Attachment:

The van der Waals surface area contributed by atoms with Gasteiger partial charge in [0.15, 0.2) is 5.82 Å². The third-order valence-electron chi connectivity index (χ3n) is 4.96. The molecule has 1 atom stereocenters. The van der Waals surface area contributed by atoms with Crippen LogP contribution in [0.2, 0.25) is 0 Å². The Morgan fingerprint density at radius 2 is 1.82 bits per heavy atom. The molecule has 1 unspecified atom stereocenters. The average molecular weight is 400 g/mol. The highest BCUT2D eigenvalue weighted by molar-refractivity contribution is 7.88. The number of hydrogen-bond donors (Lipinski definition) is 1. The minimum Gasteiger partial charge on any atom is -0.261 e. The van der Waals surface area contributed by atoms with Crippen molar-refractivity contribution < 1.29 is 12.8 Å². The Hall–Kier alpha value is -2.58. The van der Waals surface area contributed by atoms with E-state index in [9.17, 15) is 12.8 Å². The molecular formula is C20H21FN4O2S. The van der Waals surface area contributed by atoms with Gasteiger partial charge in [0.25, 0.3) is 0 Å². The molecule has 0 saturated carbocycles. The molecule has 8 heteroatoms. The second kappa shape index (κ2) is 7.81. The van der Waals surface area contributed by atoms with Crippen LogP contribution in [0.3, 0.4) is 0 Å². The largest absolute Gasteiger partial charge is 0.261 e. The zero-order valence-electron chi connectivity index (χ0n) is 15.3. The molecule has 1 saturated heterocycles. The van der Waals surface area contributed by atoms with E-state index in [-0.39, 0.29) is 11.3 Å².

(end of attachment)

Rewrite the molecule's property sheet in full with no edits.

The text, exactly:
The van der Waals surface area contributed by atoms with Gasteiger partial charge in [0.15, 0.2) is 5.82 Å². The third-order valence-electron chi connectivity index (χ3n) is 4.96. The molecule has 1 atom stereocenters. The van der Waals surface area contributed by atoms with Crippen LogP contribution in [0.2, 0.25) is 0 Å². The Morgan fingerprint density at radius 2 is 1.82 bits per heavy atom. The molecule has 1 unspecified atom stereocenters. The average molecular weight is 400 g/mol. The highest BCUT2D eigenvalue weighted by molar-refractivity contribution is 7.88. The number of hydrogen-bond donors (Lipinski definition) is 1. The minimum Gasteiger partial charge on any atom is -0.261 e. The van der Waals surface area contributed by atoms with Crippen molar-refractivity contribution < 1.29 is 12.8 Å². The Hall–Kier alpha value is -2.58. The van der Waals surface area contributed by atoms with E-state index in [9.17, 15) is 12.8 Å². The molecular formula is C20H21FN4O2S. The van der Waals surface area contributed by atoms with Gasteiger partial charge in [0.25, 0.3) is 0 Å². The molecule has 0 saturated carbocycles. The molecule has 8 heteroatoms. The second kappa shape index (κ2) is 7.81. The van der Waals surface area contributed by atoms with Crippen LogP contribution in [0.3, 0.4) is 0 Å². The largest absolute Gasteiger partial charge is 0.261 e. The zero-order valence-electron chi connectivity index (χ0n) is 15.3. The molecule has 1 saturated heterocycles. The van der Waals surface area contributed by atoms with E-state index in [-0.39, 0.29) is 11.3 Å².